DUBAI, United Arab Emirates (AP) _ Vice President Dick Cheney landed in the U.S.-allied Arab monarchy of Oman on Sunday and went directly to talks with its foreign minister, Omani government officials said.
A U.S. embassy spokesman in Oman declined to detail Cheney's plans or the focus of his visit to the sparsely populated oil-producing state, which allows the United States use of four air bases. But an Omani government official said Cheney was to discuss regional security issues, including the U.S. standoff with Iran over its nuclear program. The official, in the capital Muscat, spoke on condition of anonymity because he was unauthorized to speak to the press.
Oman sits across the strategically important Strait of Hormuz from Iran, through which two-fifths of the world's oil passes.
The sultanate allows the United States to use the air bases _ including one just 50 miles from Iran _ for refueling, logistics and storage of pre-positioned military supplies. Little has been revealed publicly about U.S. military ties with the reclusive country, a deeply sensitive topic inside Oman, an isolated country on the southeastern corner of the Arabian peninsula that has been a quiet U.S. military ally for decades.
The country's cooperation with the U.S. military appears to have dwindled over the past few years, but renewed U.S. access to its bases would give a huge boost to any American action on Iran.
``The Omanis are very careful not to associate themselves with American forces. There are major objections to U.S. activities in Oman and they don't want a large visible presence,'' said Mustafa Alani, a Gulf Research Center military analyst.
An Omani Foreign Ministry official said Foreign Minister Yousuf bin Alawi bin Abdullah was to urge U.S. support for an immediate revival of the Palestinian-Israeli peace process.
Cheney's stopover could be seen as an attempt to ratchet up military pressure on Iran ahead of a meeting by the U.N. Security Council that will discuss tightening of sanctions imposed over its disputed nuclear program.
The visit to Oman was Cheney's second during his time as vice president. In March 2002, Cheney toured U.S. installations at the Masirah Island Air Base, which hosted U.S. B-1B bombers, C-130 transports and U.S. Special Forces AC-130 gunships during the war in Afghanistan, according to press and research reports.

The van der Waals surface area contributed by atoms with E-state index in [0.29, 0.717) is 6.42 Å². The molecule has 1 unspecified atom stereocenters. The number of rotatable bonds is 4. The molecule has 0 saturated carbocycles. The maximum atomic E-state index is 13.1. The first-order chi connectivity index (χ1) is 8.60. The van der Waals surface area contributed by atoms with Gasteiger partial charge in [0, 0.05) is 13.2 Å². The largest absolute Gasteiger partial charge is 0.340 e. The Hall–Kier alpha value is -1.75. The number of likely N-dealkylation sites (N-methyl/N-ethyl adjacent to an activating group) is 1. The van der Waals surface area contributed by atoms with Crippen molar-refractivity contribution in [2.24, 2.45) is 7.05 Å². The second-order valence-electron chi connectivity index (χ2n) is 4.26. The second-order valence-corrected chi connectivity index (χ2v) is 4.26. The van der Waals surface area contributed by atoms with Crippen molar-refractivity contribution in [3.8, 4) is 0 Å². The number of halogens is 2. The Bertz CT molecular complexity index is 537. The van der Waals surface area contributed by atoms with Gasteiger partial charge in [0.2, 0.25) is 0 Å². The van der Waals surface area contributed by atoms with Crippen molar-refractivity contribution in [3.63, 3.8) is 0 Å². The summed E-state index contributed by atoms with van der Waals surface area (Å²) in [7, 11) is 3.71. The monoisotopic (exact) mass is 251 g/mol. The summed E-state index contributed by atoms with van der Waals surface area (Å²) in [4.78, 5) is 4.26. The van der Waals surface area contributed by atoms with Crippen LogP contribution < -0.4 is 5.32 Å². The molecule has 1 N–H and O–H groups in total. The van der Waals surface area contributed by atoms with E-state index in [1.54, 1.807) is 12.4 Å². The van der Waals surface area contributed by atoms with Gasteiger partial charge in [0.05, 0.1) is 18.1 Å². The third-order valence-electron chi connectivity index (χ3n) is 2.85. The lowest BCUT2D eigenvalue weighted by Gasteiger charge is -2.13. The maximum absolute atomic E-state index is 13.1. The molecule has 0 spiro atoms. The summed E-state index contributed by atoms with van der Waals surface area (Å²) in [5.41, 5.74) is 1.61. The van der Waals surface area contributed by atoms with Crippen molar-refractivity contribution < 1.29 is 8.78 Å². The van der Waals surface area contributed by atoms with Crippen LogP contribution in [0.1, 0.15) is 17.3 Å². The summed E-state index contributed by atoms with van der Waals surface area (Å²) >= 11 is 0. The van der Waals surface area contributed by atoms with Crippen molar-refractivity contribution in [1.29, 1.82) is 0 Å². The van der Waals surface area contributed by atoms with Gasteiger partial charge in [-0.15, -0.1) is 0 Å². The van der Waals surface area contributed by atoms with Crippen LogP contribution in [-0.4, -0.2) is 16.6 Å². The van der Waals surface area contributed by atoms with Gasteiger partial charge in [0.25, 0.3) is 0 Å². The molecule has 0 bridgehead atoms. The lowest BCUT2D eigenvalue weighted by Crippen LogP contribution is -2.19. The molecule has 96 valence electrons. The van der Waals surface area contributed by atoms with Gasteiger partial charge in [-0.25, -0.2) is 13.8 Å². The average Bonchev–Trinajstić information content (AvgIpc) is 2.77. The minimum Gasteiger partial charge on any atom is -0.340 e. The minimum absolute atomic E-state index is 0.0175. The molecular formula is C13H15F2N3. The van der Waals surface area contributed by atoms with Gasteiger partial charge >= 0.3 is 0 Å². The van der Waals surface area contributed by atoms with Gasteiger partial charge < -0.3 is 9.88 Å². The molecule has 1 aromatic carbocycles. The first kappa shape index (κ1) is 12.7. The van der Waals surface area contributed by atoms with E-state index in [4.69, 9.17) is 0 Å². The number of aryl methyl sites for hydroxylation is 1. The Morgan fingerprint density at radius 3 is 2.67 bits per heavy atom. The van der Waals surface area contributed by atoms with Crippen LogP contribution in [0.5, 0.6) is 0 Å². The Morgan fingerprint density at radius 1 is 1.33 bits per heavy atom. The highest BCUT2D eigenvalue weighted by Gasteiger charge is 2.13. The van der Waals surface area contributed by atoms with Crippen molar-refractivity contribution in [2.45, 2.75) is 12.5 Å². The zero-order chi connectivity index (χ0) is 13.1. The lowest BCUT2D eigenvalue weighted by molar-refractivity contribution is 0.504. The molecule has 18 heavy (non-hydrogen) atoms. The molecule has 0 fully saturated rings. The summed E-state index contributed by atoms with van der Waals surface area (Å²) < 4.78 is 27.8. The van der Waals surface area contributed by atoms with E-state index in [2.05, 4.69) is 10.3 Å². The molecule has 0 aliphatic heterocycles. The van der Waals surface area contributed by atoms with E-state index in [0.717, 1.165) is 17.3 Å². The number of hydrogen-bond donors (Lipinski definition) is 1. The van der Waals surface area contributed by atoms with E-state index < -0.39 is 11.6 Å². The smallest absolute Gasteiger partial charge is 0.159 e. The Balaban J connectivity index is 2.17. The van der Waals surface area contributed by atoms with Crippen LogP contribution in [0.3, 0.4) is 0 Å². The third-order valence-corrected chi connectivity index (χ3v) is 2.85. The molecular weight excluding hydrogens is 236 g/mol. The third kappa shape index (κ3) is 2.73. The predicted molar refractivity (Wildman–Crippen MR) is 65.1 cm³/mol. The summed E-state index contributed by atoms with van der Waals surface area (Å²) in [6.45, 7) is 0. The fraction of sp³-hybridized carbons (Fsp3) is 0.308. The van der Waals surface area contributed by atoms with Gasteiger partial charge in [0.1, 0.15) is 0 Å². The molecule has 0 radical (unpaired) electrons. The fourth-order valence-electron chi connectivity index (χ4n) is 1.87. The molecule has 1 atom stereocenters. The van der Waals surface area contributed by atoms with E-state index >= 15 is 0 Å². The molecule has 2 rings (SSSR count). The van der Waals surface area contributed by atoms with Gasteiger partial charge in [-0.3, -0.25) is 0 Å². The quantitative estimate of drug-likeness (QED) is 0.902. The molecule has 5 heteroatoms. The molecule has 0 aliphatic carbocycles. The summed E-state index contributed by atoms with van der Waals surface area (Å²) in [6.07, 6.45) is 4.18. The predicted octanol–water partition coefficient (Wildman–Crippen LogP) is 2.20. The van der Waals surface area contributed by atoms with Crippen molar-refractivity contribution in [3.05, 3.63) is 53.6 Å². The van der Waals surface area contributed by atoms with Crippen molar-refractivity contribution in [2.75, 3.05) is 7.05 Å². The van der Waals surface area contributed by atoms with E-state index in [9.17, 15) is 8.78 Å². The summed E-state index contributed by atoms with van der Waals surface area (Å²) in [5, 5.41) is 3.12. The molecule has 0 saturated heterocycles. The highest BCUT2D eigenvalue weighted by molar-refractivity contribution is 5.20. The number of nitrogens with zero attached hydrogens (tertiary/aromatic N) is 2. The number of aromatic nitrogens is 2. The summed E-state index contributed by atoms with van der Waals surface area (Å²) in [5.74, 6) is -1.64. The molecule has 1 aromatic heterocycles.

Cheney left Australia on Sunday after a three-day visit to thank the government for contributing troops to Iraq and Afghanistan. He had earlier visited Japan and Guam.
A White House spokeswoman said the vice presidential plane had an electrical problem after leaving Australia earlier Sunday. Reporters on the plane said a power surge during the flight disabled the cabin's electrical outlets. The problem was fixed during a planned stop in Singapore.
A Congressional Research Service report said the Pentagon extended U.S. basing rights in 2000 by providing $120 million to Oman to upgrade its al-Musnanah air base, which sits next to the Strait of Hormuz.
CRS reported 550 U.S. troops were based in Oman as recently as 2004. But that number appears to have slipped to around 270 last year, mainly U.S. Air Force and Navy personnel, some of whom are training the Omani air force, according to the Dubai-based Gulf Research Center.
The CRS report said the Air Force maintains access rights to four Oman air bases, al-Musnanah; al-Seeb, just outside the capital Muscat; Thumrait, near the southern coast; and the Masirah Island Air Base, in the Arabian Sea.
Oman's Masirah air base was the staging base for the failed U.S. attempt to rescue 66 American hostages from the former U.S. embassy in Tehran in 1979.
Oman is led by the reclusive Sultan Qaboos, who overthrew his father in 1970. Qaboos has focused on modernizing Oman, but at a slower pace than the frenetic growth transforming neighboring United Arab Emirates and Qatar.